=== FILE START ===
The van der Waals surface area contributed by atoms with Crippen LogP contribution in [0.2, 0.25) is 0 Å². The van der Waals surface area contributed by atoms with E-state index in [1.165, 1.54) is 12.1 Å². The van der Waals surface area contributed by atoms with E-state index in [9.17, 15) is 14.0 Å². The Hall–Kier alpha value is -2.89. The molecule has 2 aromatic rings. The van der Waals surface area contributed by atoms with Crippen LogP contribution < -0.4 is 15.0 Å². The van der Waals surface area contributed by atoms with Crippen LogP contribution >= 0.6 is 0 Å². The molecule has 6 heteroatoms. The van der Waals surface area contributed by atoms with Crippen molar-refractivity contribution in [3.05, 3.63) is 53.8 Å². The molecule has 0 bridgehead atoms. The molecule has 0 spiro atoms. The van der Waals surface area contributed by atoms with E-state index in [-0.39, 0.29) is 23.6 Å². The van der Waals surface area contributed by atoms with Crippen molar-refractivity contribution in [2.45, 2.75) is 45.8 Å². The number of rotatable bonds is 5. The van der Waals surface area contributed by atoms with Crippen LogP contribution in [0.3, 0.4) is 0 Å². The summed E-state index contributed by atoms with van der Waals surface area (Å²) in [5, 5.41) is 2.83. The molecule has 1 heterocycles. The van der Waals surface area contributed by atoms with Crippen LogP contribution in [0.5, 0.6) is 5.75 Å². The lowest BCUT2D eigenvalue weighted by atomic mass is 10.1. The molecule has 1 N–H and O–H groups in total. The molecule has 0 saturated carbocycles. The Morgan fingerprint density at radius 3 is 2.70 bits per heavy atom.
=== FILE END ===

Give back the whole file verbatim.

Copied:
The van der Waals surface area contributed by atoms with Crippen LogP contribution in [0.2, 0.25) is 0 Å². The van der Waals surface area contributed by atoms with E-state index in [1.165, 1.54) is 12.1 Å². The van der Waals surface area contributed by atoms with E-state index in [9.17, 15) is 14.0 Å². The Hall–Kier alpha value is -2.89. The molecule has 2 aromatic rings. The van der Waals surface area contributed by atoms with Crippen LogP contribution < -0.4 is 15.0 Å². The van der Waals surface area contributed by atoms with Crippen LogP contribution >= 0.6 is 0 Å². The molecule has 6 heteroatoms. The van der Waals surface area contributed by atoms with Crippen molar-refractivity contribution in [3.05, 3.63) is 53.8 Å². The molecule has 0 bridgehead atoms. The molecule has 0 spiro atoms. The van der Waals surface area contributed by atoms with E-state index in [-0.39, 0.29) is 23.6 Å². The van der Waals surface area contributed by atoms with Crippen molar-refractivity contribution in [2.45, 2.75) is 45.8 Å². The number of rotatable bonds is 5. The van der Waals surface area contributed by atoms with Crippen LogP contribution in [0.3, 0.4) is 0 Å². The summed E-state index contributed by atoms with van der Waals surface area (Å²) in [5, 5.41) is 2.83. The molecule has 1 heterocycles. The van der Waals surface area contributed by atoms with Crippen LogP contribution in [0.5, 0.6) is 5.75 Å². The lowest BCUT2D eigenvalue weighted by atomic mass is 10.1. The molecule has 1 N–H and O–H groups in total. The molecule has 0 saturated carbocycles. The Morgan fingerprint density at radius 3 is 2.70 bits per heavy atom.